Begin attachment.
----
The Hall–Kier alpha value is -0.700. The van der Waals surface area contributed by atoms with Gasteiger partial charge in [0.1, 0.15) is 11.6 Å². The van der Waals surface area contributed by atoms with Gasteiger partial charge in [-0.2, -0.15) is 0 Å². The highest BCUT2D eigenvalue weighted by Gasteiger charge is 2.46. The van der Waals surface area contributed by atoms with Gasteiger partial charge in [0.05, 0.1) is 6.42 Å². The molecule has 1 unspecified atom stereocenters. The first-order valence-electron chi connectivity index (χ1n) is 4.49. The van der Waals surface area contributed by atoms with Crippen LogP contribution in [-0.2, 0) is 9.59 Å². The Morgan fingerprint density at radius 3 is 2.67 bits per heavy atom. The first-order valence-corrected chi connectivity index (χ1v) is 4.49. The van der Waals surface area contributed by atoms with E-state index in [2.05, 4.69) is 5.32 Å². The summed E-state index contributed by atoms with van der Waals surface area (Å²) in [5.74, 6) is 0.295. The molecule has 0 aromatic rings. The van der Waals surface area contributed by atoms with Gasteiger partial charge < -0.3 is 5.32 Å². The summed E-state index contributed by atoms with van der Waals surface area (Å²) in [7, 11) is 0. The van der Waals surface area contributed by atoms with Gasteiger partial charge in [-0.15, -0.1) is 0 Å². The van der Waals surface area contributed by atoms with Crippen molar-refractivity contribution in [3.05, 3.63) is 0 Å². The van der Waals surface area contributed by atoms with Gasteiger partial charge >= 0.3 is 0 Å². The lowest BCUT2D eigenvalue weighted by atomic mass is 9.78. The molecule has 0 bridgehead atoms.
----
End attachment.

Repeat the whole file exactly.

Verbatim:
The Hall–Kier alpha value is -0.700. The van der Waals surface area contributed by atoms with Gasteiger partial charge in [0.1, 0.15) is 11.6 Å². The van der Waals surface area contributed by atoms with Gasteiger partial charge in [-0.2, -0.15) is 0 Å². The highest BCUT2D eigenvalue weighted by Gasteiger charge is 2.46. The van der Waals surface area contributed by atoms with Gasteiger partial charge in [0.05, 0.1) is 6.42 Å². The molecule has 1 unspecified atom stereocenters. The first-order valence-electron chi connectivity index (χ1n) is 4.49. The van der Waals surface area contributed by atoms with Crippen LogP contribution in [-0.2, 0) is 9.59 Å². The Morgan fingerprint density at radius 3 is 2.67 bits per heavy atom. The first-order valence-corrected chi connectivity index (χ1v) is 4.49. The van der Waals surface area contributed by atoms with E-state index in [2.05, 4.69) is 5.32 Å². The summed E-state index contributed by atoms with van der Waals surface area (Å²) in [5.74, 6) is 0.295. The molecule has 0 aromatic rings. The van der Waals surface area contributed by atoms with Gasteiger partial charge < -0.3 is 5.32 Å². The summed E-state index contributed by atoms with van der Waals surface area (Å²) in [7, 11) is 0. The van der Waals surface area contributed by atoms with Gasteiger partial charge in [-0.15, -0.1) is 0 Å². The van der Waals surface area contributed by atoms with Crippen molar-refractivity contribution in [3.05, 3.63) is 0 Å². The van der Waals surface area contributed by atoms with Gasteiger partial charge >= 0.3 is 0 Å². The lowest BCUT2D eigenvalue weighted by atomic mass is 9.78. The molecule has 0 bridgehead atoms.